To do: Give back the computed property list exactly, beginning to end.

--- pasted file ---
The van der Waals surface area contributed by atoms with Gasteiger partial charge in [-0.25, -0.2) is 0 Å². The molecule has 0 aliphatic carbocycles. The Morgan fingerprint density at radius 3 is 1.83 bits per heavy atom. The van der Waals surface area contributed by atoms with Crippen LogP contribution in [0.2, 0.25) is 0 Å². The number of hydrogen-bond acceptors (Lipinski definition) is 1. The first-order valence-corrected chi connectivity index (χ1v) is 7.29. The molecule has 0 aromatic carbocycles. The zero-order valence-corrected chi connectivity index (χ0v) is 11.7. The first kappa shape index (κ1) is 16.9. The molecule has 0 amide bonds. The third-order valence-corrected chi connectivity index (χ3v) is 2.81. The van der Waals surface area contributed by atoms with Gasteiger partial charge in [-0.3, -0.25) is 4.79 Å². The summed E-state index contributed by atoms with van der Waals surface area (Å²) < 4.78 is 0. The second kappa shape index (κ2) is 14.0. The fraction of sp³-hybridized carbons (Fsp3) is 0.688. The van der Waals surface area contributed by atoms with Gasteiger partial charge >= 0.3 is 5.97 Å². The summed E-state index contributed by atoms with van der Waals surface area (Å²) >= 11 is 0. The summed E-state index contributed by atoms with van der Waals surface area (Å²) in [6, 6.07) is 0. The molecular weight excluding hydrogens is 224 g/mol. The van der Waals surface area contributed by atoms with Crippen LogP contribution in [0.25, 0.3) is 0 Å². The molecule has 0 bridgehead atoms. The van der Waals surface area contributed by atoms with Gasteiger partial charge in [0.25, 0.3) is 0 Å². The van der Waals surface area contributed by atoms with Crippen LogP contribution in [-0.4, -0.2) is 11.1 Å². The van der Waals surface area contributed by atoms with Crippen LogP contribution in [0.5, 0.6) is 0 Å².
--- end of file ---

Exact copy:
The van der Waals surface area contributed by atoms with Gasteiger partial charge in [-0.25, -0.2) is 0 Å². The molecule has 0 aliphatic carbocycles. The Morgan fingerprint density at radius 3 is 1.83 bits per heavy atom. The van der Waals surface area contributed by atoms with Crippen LogP contribution in [0.2, 0.25) is 0 Å². The number of hydrogen-bond acceptors (Lipinski definition) is 1. The first-order valence-corrected chi connectivity index (χ1v) is 7.29. The molecule has 0 aromatic carbocycles. The zero-order valence-corrected chi connectivity index (χ0v) is 11.7. The first kappa shape index (κ1) is 16.9. The molecule has 0 amide bonds. The third-order valence-corrected chi connectivity index (χ3v) is 2.81. The van der Waals surface area contributed by atoms with Gasteiger partial charge in [-0.3, -0.25) is 4.79 Å². The summed E-state index contributed by atoms with van der Waals surface area (Å²) < 4.78 is 0. The second kappa shape index (κ2) is 14.0. The fraction of sp³-hybridized carbons (Fsp3) is 0.688. The van der Waals surface area contributed by atoms with Gasteiger partial charge >= 0.3 is 5.97 Å². The summed E-state index contributed by atoms with van der Waals surface area (Å²) >= 11 is 0. The summed E-state index contributed by atoms with van der Waals surface area (Å²) in [6, 6.07) is 0. The molecular weight excluding hydrogens is 224 g/mol. The van der Waals surface area contributed by atoms with Crippen LogP contribution in [0.25, 0.3) is 0 Å². The molecule has 0 bridgehead atoms. The van der Waals surface area contributed by atoms with Gasteiger partial charge in [0.25, 0.3) is 0 Å². The van der Waals surface area contributed by atoms with Crippen LogP contribution in [-0.4, -0.2) is 11.1 Å². The van der Waals surface area contributed by atoms with Crippen LogP contribution in [0.5, 0.6) is 0 Å².